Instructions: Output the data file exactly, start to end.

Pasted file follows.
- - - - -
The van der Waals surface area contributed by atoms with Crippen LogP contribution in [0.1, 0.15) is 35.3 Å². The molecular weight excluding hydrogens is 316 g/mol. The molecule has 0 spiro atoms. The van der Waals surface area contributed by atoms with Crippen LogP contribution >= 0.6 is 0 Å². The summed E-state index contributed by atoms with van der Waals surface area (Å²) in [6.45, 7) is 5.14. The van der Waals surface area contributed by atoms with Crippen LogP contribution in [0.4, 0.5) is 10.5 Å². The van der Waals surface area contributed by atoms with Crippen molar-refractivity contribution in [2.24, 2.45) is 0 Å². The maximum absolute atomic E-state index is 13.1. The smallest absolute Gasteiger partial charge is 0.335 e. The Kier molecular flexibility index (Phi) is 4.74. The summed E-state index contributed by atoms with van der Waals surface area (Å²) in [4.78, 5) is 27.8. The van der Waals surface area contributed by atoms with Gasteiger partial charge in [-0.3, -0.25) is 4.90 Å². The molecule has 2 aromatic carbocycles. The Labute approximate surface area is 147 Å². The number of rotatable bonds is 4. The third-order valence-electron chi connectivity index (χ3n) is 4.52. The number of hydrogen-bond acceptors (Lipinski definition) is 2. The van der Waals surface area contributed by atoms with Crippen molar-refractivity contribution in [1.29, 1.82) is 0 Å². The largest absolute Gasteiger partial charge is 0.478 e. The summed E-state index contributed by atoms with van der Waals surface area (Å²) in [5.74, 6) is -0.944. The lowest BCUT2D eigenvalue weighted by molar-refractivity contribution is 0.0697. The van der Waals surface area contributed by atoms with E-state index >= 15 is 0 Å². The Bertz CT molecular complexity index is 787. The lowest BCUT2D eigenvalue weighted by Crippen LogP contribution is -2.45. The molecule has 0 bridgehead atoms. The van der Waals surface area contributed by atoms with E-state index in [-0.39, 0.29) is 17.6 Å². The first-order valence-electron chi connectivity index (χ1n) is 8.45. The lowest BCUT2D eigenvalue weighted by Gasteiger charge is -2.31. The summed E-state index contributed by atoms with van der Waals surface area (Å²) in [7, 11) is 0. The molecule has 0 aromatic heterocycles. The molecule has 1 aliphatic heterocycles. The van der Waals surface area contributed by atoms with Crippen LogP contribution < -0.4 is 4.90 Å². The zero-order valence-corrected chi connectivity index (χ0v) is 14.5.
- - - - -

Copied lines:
The van der Waals surface area contributed by atoms with Crippen LogP contribution in [0.1, 0.15) is 35.3 Å². The molecular weight excluding hydrogens is 316 g/mol. The molecule has 0 spiro atoms. The van der Waals surface area contributed by atoms with Crippen LogP contribution >= 0.6 is 0 Å². The summed E-state index contributed by atoms with van der Waals surface area (Å²) in [6.45, 7) is 5.14. The van der Waals surface area contributed by atoms with Crippen LogP contribution in [0.4, 0.5) is 10.5 Å². The van der Waals surface area contributed by atoms with Crippen molar-refractivity contribution in [2.24, 2.45) is 0 Å². The maximum absolute atomic E-state index is 13.1. The smallest absolute Gasteiger partial charge is 0.335 e. The Kier molecular flexibility index (Phi) is 4.74. The summed E-state index contributed by atoms with van der Waals surface area (Å²) in [4.78, 5) is 27.8. The van der Waals surface area contributed by atoms with Gasteiger partial charge in [-0.3, -0.25) is 4.90 Å². The molecule has 2 aromatic carbocycles. The Labute approximate surface area is 147 Å². The number of rotatable bonds is 4. The third-order valence-electron chi connectivity index (χ3n) is 4.52. The number of hydrogen-bond acceptors (Lipinski definition) is 2. The van der Waals surface area contributed by atoms with Crippen molar-refractivity contribution in [1.29, 1.82) is 0 Å². The largest absolute Gasteiger partial charge is 0.478 e. The summed E-state index contributed by atoms with van der Waals surface area (Å²) in [5.74, 6) is -0.944. The lowest BCUT2D eigenvalue weighted by molar-refractivity contribution is 0.0697. The van der Waals surface area contributed by atoms with E-state index >= 15 is 0 Å². The Bertz CT molecular complexity index is 787. The lowest BCUT2D eigenvalue weighted by Crippen LogP contribution is -2.45. The molecule has 0 bridgehead atoms. The van der Waals surface area contributed by atoms with E-state index in [-0.39, 0.29) is 17.6 Å². The first-order valence-electron chi connectivity index (χ1n) is 8.45. The lowest BCUT2D eigenvalue weighted by Gasteiger charge is -2.31. The summed E-state index contributed by atoms with van der Waals surface area (Å²) in [7, 11) is 0. The molecule has 0 aromatic heterocycles. The molecule has 1 aliphatic heterocycles. The van der Waals surface area contributed by atoms with Crippen LogP contribution < -0.4 is 4.90 Å². The zero-order valence-corrected chi connectivity index (χ0v) is 14.5.